This blog was co-authored by Elise Dufief and Rupert Simons. We would like to thank Andy Lulham for research support and Niels Keijzer from the German Development Institute for comments on an earlier draft. It is now two years since the European Union (EU) set up the ‘EU Emergency Trust Fund for Africa’ (Emergency Trust […]
We have recently launched a new project which will combine open aid data with in-country research to assess the impact of potential changes to the US foreign assistance budget. Our first step has been to look into a range of sources of US foreign assistance data.
Comment fait-on, nous, organisations de la société civile, pour assurer un suivi des projets de développement et de la prestation des services de base auprès de nos communautés avec si peu d’information?, questionne un représentant de la société civile béninoise tout en montrant la carte ci-dessous contenant les informations recueillies par son organisation. Aujourd’hui, il […]
We recently attempted (and failed) to report a pothole near our office. It got us thinking about holding governments to account…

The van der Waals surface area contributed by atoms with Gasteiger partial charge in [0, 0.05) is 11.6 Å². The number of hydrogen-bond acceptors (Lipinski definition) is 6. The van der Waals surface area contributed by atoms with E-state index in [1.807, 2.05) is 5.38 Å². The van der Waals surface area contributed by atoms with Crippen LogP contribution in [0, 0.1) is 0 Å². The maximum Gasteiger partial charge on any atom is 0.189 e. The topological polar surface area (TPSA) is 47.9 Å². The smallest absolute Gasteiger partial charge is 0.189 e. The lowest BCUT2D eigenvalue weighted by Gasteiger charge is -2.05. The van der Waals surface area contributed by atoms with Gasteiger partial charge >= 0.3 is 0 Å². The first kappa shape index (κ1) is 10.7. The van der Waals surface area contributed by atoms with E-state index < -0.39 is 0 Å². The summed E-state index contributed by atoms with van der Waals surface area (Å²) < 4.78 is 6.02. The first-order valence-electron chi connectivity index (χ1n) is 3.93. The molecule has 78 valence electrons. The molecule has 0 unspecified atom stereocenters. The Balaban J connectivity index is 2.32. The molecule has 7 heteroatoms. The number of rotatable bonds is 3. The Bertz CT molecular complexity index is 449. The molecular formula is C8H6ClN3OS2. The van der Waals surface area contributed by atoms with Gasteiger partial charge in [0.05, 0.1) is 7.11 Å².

How do I answer basic aid flow questions? Which donor is providing aid to a country and what is the future projection of that aid? More importantly, how does one put that aid data into the country context? Like me, many data users start with the OECD-DAC CRS data, which gives verified figures on commitments […]
Maintained, machine-readable versions of the DAC and CRS code lists are now available as CSV and JSON! Here’s how Publish What You Fund and Open Knowledge made it happen… The OECD’s Development Assistance Committee (DAC) maintains a set of code lists – including the Creditor Reporting System (CRS) – used by donors to report on their aid flows. These […]